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The living and the dead – New Eastern Europe

A conversation with Grzegorz Kwiatkowski, a Polish poet, and Trupa Trupa, songwriter, vocalist and guitarist. Interviewer: Jacek Hajduk.

JACEK HAJDUK: During the 2019 SXSW Music Festival you dedicated the performance of your group, Trupa Trupa, to the memory of the late Gdańsk mayor, Paweł Adamowicz. Let us then start with Gdańsk. How much of this city is with you today? And how was it before? Which faces of this multi-layered urban centre are close to your heart?

Crops

On November 1st book “Crops” translated by professor Peter Constantine will be published by Rain Taxi. The book is accompanied by blurbs by Imani Perry, Sam Lipstyle, Cynthia Zarin and Richard Deming.

Never Forget What Hate Can / Ruth Ben-Ghiat

I am pleased to bring you this interview with Grzegorz Kwiatkowski, a member of the Polish psychedelic post-punk band Trupa Trupa, and the author of several books of poetry that address history, remembrance, and ethics. His latest poems will appear in the review Rain Taxi in November. Kwiatkowski’s musical and literary works have been published and reviewed in The Guardian, Modern Poetry in Translation, Rolling Stone, and the BBC and other places. Trupa Trupa’s songs have denounced Holocaust denialism, as in the tracks Remainder and Never Forget. The band has performed at Desert Daze Festival, South By Southwest, Iceland Airwaves, and Haldern Pop Festival. In 2020 they took part in an NPR Tiny Desk session. Their latest EP is I’ll Find. Our conversation was held on March 23, 2021, and has been edited for clarity and flow.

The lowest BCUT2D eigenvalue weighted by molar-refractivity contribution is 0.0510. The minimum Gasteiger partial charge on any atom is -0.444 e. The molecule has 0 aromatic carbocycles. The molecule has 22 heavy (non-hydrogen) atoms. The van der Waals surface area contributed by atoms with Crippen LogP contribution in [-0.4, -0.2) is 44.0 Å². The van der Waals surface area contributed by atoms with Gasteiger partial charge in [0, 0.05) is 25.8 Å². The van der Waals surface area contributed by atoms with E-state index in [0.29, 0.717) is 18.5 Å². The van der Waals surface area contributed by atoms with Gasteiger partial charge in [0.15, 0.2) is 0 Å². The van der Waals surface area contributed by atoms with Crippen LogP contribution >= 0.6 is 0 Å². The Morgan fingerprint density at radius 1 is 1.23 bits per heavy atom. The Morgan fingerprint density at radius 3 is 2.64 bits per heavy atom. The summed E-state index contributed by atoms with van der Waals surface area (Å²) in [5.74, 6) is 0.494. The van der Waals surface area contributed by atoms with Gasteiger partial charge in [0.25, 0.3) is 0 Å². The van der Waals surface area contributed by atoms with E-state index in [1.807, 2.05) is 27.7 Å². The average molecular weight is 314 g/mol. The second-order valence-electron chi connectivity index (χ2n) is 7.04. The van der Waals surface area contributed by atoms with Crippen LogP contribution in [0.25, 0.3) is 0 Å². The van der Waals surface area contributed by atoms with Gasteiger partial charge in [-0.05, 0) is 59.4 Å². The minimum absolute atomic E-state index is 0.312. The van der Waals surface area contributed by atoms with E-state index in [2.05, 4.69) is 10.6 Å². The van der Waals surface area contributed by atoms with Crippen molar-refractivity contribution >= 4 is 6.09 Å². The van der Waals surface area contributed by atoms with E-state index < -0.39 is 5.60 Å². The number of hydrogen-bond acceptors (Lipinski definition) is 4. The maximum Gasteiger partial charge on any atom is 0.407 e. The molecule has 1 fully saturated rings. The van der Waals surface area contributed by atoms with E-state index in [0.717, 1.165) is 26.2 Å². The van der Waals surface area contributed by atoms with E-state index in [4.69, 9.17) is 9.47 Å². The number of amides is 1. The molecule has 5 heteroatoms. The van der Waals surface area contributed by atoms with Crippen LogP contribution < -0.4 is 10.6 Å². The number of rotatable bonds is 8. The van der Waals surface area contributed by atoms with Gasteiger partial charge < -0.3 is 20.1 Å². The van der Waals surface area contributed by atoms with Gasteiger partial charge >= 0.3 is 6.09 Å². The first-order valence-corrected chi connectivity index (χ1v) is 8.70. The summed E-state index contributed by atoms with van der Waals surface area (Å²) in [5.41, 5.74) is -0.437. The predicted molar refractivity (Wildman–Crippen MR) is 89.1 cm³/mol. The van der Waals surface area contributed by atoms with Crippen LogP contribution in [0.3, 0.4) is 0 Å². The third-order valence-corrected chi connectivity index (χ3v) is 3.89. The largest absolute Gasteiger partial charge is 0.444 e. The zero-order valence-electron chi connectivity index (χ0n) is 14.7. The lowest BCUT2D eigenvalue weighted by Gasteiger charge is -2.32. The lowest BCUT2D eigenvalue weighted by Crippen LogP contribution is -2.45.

Vol. 1 Brooklyn

Witness Trupa Trupa’s postpunk triptych in the video for “Fitzcarraldo”.

The music made by Gdańsk’s Trupa Trupa covers a wide range, both musically and emotionally. “Fitzcarraldo,” from their 2020 EP I’ll Find, is more on the blissed-out side of things, juxtaposing nimble guitar melodies with an airy musical backdrop. The brand-new video (also available below) finds the band crossing the United States, and includes some footage shot at their show at Union Pool.

Modern Poetry In Translation / The Best Of World Poetry

“The Polish poet Grzegorz Kwiatkowski admits to his poetic affinity with Edgar Lee Masters. Although he borrows his approaches from Spoon River Anthology, Kwiatkowski emphasizes the differences too: ‘I’m very interested in history. My grandfather was a prisoner in Stutthof, the Nazi concentration camp east of what used to be the Free City of Danzig. Later he was forced to become a Wehrmacht soldier.’ Kwiatkowski’s poems explore not only conflicted pasts of Central and South-Eastern Europe (for example, the Nazi T4 Euthanasia Program), but also the paradoxes of contemporary genocides, for instance in Rwanda. As the poet explains, ‘I’m intrigued by the combination of ethics and aesthetics in one person, one life, one story.’ His minimalist poems have been perceived as quasi-testimonies, ‘full of passion, terror and disgust’, provocative and lyrical utterances delivered by the killed and the dead. Ultimately, they become portrayals of Death.”